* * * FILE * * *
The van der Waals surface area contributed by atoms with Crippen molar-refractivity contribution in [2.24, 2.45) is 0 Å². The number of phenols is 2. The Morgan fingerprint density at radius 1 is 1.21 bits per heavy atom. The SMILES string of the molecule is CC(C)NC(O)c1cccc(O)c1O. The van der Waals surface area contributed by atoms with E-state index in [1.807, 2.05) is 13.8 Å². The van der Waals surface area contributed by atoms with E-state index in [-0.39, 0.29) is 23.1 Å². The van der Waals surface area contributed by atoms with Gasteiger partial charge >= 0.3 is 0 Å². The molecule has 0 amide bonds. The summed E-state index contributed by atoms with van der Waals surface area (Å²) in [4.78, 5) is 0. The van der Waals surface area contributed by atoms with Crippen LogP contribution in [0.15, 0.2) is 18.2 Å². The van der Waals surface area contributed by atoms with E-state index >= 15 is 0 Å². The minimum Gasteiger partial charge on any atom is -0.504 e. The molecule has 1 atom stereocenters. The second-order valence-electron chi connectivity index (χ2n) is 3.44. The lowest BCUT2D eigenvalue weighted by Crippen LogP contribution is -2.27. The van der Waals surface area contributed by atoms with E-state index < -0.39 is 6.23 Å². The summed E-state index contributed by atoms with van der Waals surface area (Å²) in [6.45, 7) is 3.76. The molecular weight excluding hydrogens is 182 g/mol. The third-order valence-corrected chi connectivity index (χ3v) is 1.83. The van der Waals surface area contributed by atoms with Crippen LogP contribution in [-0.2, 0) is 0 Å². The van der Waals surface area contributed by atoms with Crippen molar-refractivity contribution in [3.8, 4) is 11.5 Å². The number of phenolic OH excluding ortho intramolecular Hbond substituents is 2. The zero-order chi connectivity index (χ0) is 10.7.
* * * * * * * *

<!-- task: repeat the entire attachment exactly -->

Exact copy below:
The van der Waals surface area contributed by atoms with Crippen molar-refractivity contribution in [2.24, 2.45) is 0 Å². The number of phenols is 2. The Morgan fingerprint density at radius 1 is 1.21 bits per heavy atom. The SMILES string of the molecule is CC(C)NC(O)c1cccc(O)c1O. The van der Waals surface area contributed by atoms with E-state index in [1.807, 2.05) is 13.8 Å². The van der Waals surface area contributed by atoms with E-state index in [-0.39, 0.29) is 23.1 Å². The van der Waals surface area contributed by atoms with Gasteiger partial charge >= 0.3 is 0 Å². The molecule has 0 amide bonds. The summed E-state index contributed by atoms with van der Waals surface area (Å²) in [4.78, 5) is 0. The van der Waals surface area contributed by atoms with Crippen LogP contribution in [0.15, 0.2) is 18.2 Å². The van der Waals surface area contributed by atoms with E-state index >= 15 is 0 Å². The minimum Gasteiger partial charge on any atom is -0.504 e. The molecule has 1 atom stereocenters. The second-order valence-electron chi connectivity index (χ2n) is 3.44. The lowest BCUT2D eigenvalue weighted by Crippen LogP contribution is -2.27. The van der Waals surface area contributed by atoms with E-state index < -0.39 is 6.23 Å². The summed E-state index contributed by atoms with van der Waals surface area (Å²) in [6.45, 7) is 3.76. The molecular weight excluding hydrogens is 182 g/mol. The third-order valence-corrected chi connectivity index (χ3v) is 1.83. The van der Waals surface area contributed by atoms with Crippen LogP contribution in [-0.2, 0) is 0 Å². The van der Waals surface area contributed by atoms with Crippen molar-refractivity contribution in [3.8, 4) is 11.5 Å². The number of phenolic OH excluding ortho intramolecular Hbond substituents is 2. The zero-order chi connectivity index (χ0) is 10.7.